Stories About Spain
Camino de Santiago: The Path to Spain's Soul
Every year in Galicia, the Celtic province located in the far northwest corner of Spain, thousands of men and women gather to celebrate the Feast of Santiago. Pilgrims and hikers join with local students and townspeople in the town of Santiago de Compostela where, legend has it, the remains of the apostle James were buried. The 25th of July is set aside as a holy day honoring Santiago (Sant Iago=Saint James) as the patron saint of Spain.
Legend has it that in the 1st century, Saint James’ martyred body was placed in the hold of a stone boat and set to sea from Palestine. The craft traversed westward across the Mediterranean Sea, sailed through Gibraltar and the Pillars of Hercules before heading north along the Iberian coast until it came to rest at the village of Padrón on the Atlantic shore of Galicia. Saint James’ remains were laid to rest in a field near what is now the pilgrimage town of Santiago de Compostela.
In the early 9th century, legend has it that a vision of Santiago appeared in the sky before a group of Christian soldiers who were struggling to repel the Islamic armies that had conquered most of Spain. Santiago was mounted on a white steed and urged the outnumbered force on into battle. This extraordinary vision gave them the courage necessary to defeat the enemy at the Battle of Clavijo. This inspiring story became a unifying narrative, and marked the beginning of the reconquest of the Iberian Peninsula. The final victory came almost 800 years later at Granada in 1492, the same year Christopher Columbus set sail. Throughout this time, Spanish warriors galloping to battle followed the rallying cry, “Santiago!”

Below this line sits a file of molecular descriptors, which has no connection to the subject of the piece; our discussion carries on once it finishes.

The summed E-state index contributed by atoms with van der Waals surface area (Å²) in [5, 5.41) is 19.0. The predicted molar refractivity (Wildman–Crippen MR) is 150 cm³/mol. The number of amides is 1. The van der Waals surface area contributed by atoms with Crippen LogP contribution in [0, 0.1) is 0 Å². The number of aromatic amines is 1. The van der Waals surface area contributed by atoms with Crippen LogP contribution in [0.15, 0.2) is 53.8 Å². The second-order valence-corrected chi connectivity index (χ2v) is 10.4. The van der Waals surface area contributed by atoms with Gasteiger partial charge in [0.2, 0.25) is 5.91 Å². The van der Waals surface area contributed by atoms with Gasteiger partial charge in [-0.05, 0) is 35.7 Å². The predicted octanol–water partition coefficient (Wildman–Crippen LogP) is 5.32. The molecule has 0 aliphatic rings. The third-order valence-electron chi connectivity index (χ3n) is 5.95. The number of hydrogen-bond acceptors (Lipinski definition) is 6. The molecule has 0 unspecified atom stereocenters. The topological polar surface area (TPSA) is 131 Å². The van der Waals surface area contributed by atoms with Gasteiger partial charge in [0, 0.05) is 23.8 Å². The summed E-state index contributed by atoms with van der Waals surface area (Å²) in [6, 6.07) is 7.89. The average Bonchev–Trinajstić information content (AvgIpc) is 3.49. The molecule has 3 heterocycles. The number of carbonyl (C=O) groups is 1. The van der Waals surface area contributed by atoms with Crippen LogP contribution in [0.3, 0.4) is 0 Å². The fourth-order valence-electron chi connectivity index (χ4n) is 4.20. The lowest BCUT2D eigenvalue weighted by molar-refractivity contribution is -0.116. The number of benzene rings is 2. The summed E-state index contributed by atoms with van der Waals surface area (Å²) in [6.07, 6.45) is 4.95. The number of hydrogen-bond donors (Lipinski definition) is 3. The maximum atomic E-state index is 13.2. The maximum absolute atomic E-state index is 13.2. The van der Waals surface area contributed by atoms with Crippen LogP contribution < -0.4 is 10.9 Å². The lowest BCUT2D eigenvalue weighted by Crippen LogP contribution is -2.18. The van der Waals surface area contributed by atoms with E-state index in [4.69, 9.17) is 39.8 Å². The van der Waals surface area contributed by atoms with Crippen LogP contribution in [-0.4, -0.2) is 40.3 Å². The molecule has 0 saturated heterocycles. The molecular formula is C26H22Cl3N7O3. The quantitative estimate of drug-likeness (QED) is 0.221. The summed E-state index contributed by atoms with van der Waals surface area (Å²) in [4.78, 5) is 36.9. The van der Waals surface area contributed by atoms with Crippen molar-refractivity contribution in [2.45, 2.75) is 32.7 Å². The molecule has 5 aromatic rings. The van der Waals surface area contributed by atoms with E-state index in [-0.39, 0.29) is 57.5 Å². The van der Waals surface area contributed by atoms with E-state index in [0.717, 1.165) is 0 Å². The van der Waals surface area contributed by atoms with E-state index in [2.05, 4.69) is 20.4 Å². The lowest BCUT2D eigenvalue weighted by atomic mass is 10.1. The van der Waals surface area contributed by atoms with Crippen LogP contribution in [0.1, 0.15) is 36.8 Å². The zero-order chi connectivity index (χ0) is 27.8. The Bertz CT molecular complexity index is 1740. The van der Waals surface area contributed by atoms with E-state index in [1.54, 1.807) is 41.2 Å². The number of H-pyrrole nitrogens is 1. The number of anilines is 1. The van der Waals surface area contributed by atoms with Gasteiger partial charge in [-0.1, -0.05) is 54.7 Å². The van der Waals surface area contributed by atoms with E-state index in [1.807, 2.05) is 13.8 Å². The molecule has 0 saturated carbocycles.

A church was built in the late 9th century to house the relics of the saint. In 997 Al-Mansur, the great Moorish general, burnt the church to the ground and transported the bells of the church to the mosque in Cordoba. Amazingly the relics were undisturbed, and some say that Al-Mansur ordered them protected because he was aware of the power of the relics. In the 12th century a sublime Romanesque cathedral was built which has been embellished and enlarged over the centuries.
Over this time, Santiago de Compostela became a major pilgrimage site, and the church even granted full forgiveness of sins to those who walked all the way to Santiago, or died on the way. The pilgrimage route, also known as “El Camino de Santiago” or “The Way of Saint James,” attracted pilgrims from across Europe. Chaucer tells us, in his Canterbury Tales, of English pilgrims joining others on the Camino de Santiago. Those pilgrims walked through France and across the Pyrenees, joining other faithful in following the trail 400 miles across northern Spain.